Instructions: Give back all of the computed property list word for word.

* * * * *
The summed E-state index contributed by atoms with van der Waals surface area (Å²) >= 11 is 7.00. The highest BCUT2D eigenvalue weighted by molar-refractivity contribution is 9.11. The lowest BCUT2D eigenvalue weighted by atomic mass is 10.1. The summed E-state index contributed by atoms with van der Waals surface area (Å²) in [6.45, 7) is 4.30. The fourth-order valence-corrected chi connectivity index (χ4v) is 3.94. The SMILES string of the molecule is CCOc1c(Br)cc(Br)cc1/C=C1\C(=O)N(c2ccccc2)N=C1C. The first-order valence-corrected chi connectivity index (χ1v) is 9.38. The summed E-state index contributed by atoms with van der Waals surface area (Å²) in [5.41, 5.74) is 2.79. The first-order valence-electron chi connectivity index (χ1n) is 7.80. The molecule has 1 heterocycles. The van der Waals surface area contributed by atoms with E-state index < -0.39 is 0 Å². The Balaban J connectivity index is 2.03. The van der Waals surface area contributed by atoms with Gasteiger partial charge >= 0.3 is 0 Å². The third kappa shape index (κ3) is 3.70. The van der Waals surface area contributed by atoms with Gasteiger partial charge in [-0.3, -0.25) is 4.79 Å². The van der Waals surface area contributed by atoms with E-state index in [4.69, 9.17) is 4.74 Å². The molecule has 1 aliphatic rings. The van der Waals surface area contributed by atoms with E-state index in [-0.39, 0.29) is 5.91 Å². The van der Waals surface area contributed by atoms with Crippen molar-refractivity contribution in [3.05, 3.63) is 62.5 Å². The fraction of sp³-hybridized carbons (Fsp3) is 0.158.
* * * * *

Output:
The summed E-state index contributed by atoms with van der Waals surface area (Å²) >= 11 is 7.00. The highest BCUT2D eigenvalue weighted by molar-refractivity contribution is 9.11. The lowest BCUT2D eigenvalue weighted by atomic mass is 10.1. The summed E-state index contributed by atoms with van der Waals surface area (Å²) in [6.45, 7) is 4.30. The fourth-order valence-corrected chi connectivity index (χ4v) is 3.94. The SMILES string of the molecule is CCOc1c(Br)cc(Br)cc1/C=C1\C(=O)N(c2ccccc2)N=C1C. The first-order valence-corrected chi connectivity index (χ1v) is 9.38. The summed E-state index contributed by atoms with van der Waals surface area (Å²) in [5.41, 5.74) is 2.79. The first-order valence-electron chi connectivity index (χ1n) is 7.80. The molecule has 1 heterocycles. The van der Waals surface area contributed by atoms with E-state index < -0.39 is 0 Å². The Balaban J connectivity index is 2.03. The van der Waals surface area contributed by atoms with Gasteiger partial charge >= 0.3 is 0 Å². The third kappa shape index (κ3) is 3.70. The van der Waals surface area contributed by atoms with Gasteiger partial charge in [-0.3, -0.25) is 4.79 Å². The van der Waals surface area contributed by atoms with E-state index in [4.69, 9.17) is 4.74 Å². The molecule has 1 aliphatic rings. The van der Waals surface area contributed by atoms with E-state index in [-0.39, 0.29) is 5.91 Å². The van der Waals surface area contributed by atoms with Crippen molar-refractivity contribution in [3.05, 3.63) is 62.5 Å². The fraction of sp³-hybridized carbons (Fsp3) is 0.158.